Carmen Boza is one of those singer-songwriters who does not take the easy road. The one that adapts better to the listener's taste, with the subsequent risk of falling into the reviled mainstream. No. Carmen Boza takes paths that need to be listened to, in order to begin to savor the details of her music, but also of her lyrics that can go from the explicit to the ethereal, from the profound to the mundane, from the confessional to a heartbreaking vitalist tone. Everything fits in the artist's vast imaginary. Encore is the return to the limelight of Carmen Boza. An EP of six songs of different styles, which mark a new path for the singer-songwriter after a creative drought of two years that one imagines of search, healing and trying not to lose the course in the morass of this century. And it is easy to guess that this has been the case, thanks to the vital diary in which Carmen Boza has turned this album that hides neither trap nor cardboard. Not in vain, throughout these songs our protagonist shows her social uneasiness (Lambo), their internal struggles (The Altar or Anesthetized), your doubts (Freedom or security) and its ruptures (Swirl). Without forgetting that halo of hope necessary to continue in the breach (San Juan). And it does so with a flow The vocal trademark of the house, which he adapts to the different themes to give each song what it really needs, endowing them with multiple personalities that are his own.

URUGUAY / by Kristel Latecki (Piiila)

Fossil Landscape - The Laser Brothers

Since their founding in 2011 -directly from the ashes of another great 2000s band, Vieja Historia- Los Hermanos Láser have been instrumental in creating a Montevidean indie sound that fused a pop sensibility and hook with classic folk elements, plus a healthy dose of rock fury live, and a careful attention to song craft. And so it is precisely the songs that are their great strength. The ones that made their debut album (homonym, 2013) an impeccable work, which led them to play with countless bands, win several awards and influence a generation.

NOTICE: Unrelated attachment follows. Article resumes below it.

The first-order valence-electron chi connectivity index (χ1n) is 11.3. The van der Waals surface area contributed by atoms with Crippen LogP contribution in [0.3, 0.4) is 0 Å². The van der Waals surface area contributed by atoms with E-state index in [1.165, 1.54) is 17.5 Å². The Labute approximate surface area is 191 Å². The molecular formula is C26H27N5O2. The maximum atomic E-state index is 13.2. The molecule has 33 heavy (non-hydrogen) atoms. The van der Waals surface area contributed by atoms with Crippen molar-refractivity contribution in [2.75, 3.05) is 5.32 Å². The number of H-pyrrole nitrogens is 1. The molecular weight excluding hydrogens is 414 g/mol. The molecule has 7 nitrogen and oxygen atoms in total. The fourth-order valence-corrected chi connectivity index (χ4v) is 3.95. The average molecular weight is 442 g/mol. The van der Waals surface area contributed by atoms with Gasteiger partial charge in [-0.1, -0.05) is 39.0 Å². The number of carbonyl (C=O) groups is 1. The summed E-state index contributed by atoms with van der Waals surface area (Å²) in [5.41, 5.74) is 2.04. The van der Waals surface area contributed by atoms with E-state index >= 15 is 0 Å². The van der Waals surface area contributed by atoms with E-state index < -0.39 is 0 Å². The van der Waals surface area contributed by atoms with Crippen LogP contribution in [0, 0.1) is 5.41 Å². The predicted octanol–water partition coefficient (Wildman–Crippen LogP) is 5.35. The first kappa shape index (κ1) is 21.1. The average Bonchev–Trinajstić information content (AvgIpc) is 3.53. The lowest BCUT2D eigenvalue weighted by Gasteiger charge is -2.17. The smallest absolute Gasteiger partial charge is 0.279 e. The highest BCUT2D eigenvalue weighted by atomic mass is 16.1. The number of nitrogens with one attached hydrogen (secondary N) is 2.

Eleven years later they return with a third album where they demonstrate -with total humility- their enviable facility to create memorable melodies, phrases and observations. This Fossil Landscape is a bid for familiarity, but hints at an inevitable maturity. The folk strumming and infectious harmonies now give way to layers of synthesizers. It sings about mistakes, about guilt; about going back home and at the same time, not missing what one was. It's an album that -playing off its name- reveals itself as the listener digs deeper, finding faceted, subtle and precious songs.

COLOMBIA / by Valentina Alfonso (

Ambrustic Boy - Maikcel

Miguel Ángel Rojas is known as Maikcel and his voice is well known in the under Colombian because he has been at the forefront of groups like Zalama Crew or the collective La Pacifican Power. He has more than 10 years of experience doing rap, Colombian Pacific music or both at the same time. His voice has always stood out for his versatility and his flow. And with Maikcel, his solo project that just started a couple of years ago, he is stretching his potential. Ambrustic Boy is his first album and it has 13 tracks in which he moves with ease through the afrobeatsThe title of this first album is inspired by one of the songs of the first Colombian rap group to release an album, the first Colombian rap group to do so. The title of this first album is inspired by one of the songs of the first Colombian rap group to release an album, R&R Generals. And it is also a statement of Maikcel's personality and way of making music, from joy. Ambrústico, he says, means to be well.

CUBA / by Magazine AM:PM

Alkemi - Daymé Arocena

Finally it came to light AlkemiDaymé Arocena's new album, which crystallizes her long-awaited collaboration with Eduardo Cabra. Although the result has left us with some questions, there is no doubt that this is a production called to expand the creative and audience limits of the artist. Once again under the Brownswood Records label, Arocena delivers through the ten tracks that make up the album a sound amalgam with a strong Afro-Caribbean accent that is highlighted by the presence of guests such as Rafa Pabön and Vicente García. The alchemy of this uninhibited Daymé takes us by surprise, but we trust that her intuition will lead her in the right direction.


Listen to her playlist complete here.